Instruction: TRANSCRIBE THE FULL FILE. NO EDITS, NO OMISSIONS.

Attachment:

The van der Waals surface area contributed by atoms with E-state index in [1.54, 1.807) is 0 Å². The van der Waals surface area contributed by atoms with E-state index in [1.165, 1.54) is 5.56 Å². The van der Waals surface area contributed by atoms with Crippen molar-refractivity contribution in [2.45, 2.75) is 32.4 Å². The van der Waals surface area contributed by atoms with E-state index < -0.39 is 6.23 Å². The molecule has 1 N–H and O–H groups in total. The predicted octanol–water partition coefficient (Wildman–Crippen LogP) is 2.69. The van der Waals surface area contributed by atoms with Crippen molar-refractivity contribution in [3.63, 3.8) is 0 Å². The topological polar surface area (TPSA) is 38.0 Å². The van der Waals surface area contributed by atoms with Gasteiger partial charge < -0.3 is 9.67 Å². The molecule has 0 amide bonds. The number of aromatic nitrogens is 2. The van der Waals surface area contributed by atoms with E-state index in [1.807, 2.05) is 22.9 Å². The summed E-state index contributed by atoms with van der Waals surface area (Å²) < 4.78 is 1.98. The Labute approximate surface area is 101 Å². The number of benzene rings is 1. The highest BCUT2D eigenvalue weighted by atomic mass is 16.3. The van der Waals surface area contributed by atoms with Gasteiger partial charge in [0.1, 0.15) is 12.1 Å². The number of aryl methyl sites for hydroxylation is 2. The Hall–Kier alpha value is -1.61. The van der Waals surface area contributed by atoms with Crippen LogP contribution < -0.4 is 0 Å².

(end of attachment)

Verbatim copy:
The van der Waals surface area contributed by atoms with E-state index in [1.54, 1.807) is 0 Å². The van der Waals surface area contributed by atoms with E-state index in [1.165, 1.54) is 5.56 Å². The van der Waals surface area contributed by atoms with Crippen molar-refractivity contribution in [2.45, 2.75) is 32.4 Å². The van der Waals surface area contributed by atoms with E-state index < -0.39 is 6.23 Å². The molecule has 1 N–H and O–H groups in total. The predicted octanol–water partition coefficient (Wildman–Crippen LogP) is 2.69. The van der Waals surface area contributed by atoms with Crippen molar-refractivity contribution in [3.63, 3.8) is 0 Å². The topological polar surface area (TPSA) is 38.0 Å². The van der Waals surface area contributed by atoms with Gasteiger partial charge < -0.3 is 9.67 Å². The molecule has 0 amide bonds. The number of aromatic nitrogens is 2. The van der Waals surface area contributed by atoms with E-state index in [1.807, 2.05) is 22.9 Å². The summed E-state index contributed by atoms with van der Waals surface area (Å²) < 4.78 is 1.98. The Labute approximate surface area is 101 Å². The number of benzene rings is 1. The highest BCUT2D eigenvalue weighted by atomic mass is 16.3. The van der Waals surface area contributed by atoms with Gasteiger partial charge in [0.1, 0.15) is 12.1 Å². The number of aryl methyl sites for hydroxylation is 2. The Hall–Kier alpha value is -1.61. The van der Waals surface area contributed by atoms with Crippen LogP contribution < -0.4 is 0 Å².